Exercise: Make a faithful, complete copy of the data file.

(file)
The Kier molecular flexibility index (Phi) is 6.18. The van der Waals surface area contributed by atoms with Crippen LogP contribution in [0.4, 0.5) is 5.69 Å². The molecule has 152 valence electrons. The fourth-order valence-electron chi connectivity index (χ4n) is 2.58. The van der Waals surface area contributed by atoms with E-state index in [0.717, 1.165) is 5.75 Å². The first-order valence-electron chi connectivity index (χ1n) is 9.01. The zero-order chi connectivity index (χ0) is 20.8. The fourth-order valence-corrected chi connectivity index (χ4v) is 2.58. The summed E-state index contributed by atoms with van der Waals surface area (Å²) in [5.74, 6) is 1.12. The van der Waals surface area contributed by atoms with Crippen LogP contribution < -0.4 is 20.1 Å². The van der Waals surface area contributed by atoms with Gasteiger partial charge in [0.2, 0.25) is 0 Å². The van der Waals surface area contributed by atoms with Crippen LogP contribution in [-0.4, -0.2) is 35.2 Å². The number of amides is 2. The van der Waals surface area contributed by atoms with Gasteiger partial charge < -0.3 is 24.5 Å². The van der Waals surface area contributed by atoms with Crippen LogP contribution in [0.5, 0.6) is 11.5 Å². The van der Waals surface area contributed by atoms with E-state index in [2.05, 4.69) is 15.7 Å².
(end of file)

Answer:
The Kier molecular flexibility index (Phi) is 6.18. The van der Waals surface area contributed by atoms with Crippen LogP contribution in [0.4, 0.5) is 5.69 Å². The molecule has 152 valence electrons. The fourth-order valence-electron chi connectivity index (χ4n) is 2.58. The van der Waals surface area contributed by atoms with E-state index in [0.717, 1.165) is 5.75 Å². The first-order valence-electron chi connectivity index (χ1n) is 9.01. The zero-order chi connectivity index (χ0) is 20.8. The fourth-order valence-corrected chi connectivity index (χ4v) is 2.58. The summed E-state index contributed by atoms with van der Waals surface area (Å²) in [5.74, 6) is 1.12. The van der Waals surface area contributed by atoms with Crippen LogP contribution < -0.4 is 20.1 Å². The van der Waals surface area contributed by atoms with Gasteiger partial charge in [0.2, 0.25) is 0 Å². The van der Waals surface area contributed by atoms with Crippen LogP contribution in [-0.4, -0.2) is 35.2 Å². The number of amides is 2. The van der Waals surface area contributed by atoms with Gasteiger partial charge < -0.3 is 24.5 Å². The van der Waals surface area contributed by atoms with Crippen LogP contribution in [0.5, 0.6) is 11.5 Å². The van der Waals surface area contributed by atoms with E-state index in [2.05, 4.69) is 15.7 Å².